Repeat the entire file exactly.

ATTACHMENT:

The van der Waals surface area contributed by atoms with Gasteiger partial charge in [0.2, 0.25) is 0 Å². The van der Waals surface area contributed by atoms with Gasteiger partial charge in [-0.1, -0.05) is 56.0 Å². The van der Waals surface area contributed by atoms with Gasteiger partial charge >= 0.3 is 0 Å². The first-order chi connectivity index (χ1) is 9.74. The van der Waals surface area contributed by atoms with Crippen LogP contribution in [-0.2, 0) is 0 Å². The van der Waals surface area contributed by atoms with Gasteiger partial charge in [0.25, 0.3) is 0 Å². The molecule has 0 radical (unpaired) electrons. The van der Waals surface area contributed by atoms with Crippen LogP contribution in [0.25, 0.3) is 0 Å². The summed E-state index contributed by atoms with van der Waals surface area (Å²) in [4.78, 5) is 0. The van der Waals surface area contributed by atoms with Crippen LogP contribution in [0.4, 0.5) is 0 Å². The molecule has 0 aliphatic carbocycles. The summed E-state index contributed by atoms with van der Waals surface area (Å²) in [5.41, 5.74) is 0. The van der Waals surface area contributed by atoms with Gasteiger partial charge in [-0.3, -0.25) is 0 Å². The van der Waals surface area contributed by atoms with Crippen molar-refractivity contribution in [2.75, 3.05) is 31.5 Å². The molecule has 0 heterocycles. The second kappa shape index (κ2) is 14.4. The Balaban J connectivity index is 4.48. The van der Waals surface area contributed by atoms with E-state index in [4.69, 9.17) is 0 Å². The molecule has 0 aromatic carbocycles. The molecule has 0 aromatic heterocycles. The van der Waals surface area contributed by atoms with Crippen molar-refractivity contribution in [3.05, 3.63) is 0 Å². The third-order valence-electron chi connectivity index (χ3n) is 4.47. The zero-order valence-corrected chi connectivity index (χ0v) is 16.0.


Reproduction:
The van der Waals surface area contributed by atoms with Gasteiger partial charge in [0.2, 0.25) is 0 Å². The van der Waals surface area contributed by atoms with Gasteiger partial charge in [-0.1, -0.05) is 56.0 Å². The van der Waals surface area contributed by atoms with Gasteiger partial charge >= 0.3 is 0 Å². The first-order chi connectivity index (χ1) is 9.74. The van der Waals surface area contributed by atoms with Crippen LogP contribution in [-0.2, 0) is 0 Å². The van der Waals surface area contributed by atoms with Gasteiger partial charge in [0.25, 0.3) is 0 Å². The molecule has 0 radical (unpaired) electrons. The van der Waals surface area contributed by atoms with Crippen LogP contribution in [0.25, 0.3) is 0 Å². The summed E-state index contributed by atoms with van der Waals surface area (Å²) in [4.78, 5) is 0. The van der Waals surface area contributed by atoms with Crippen LogP contribution in [0.4, 0.5) is 0 Å². The molecule has 0 aliphatic carbocycles. The summed E-state index contributed by atoms with van der Waals surface area (Å²) in [5.41, 5.74) is 0. The van der Waals surface area contributed by atoms with Gasteiger partial charge in [-0.3, -0.25) is 0 Å². The van der Waals surface area contributed by atoms with Crippen molar-refractivity contribution in [2.75, 3.05) is 31.5 Å². The molecule has 0 heterocycles. The second kappa shape index (κ2) is 14.4. The Balaban J connectivity index is 4.48. The van der Waals surface area contributed by atoms with E-state index in [4.69, 9.17) is 0 Å². The molecule has 0 aromatic carbocycles. The molecule has 0 aromatic heterocycles. The van der Waals surface area contributed by atoms with Crippen molar-refractivity contribution in [3.05, 3.63) is 0 Å². The third-order valence-electron chi connectivity index (χ3n) is 4.47. The zero-order valence-corrected chi connectivity index (χ0v) is 16.0.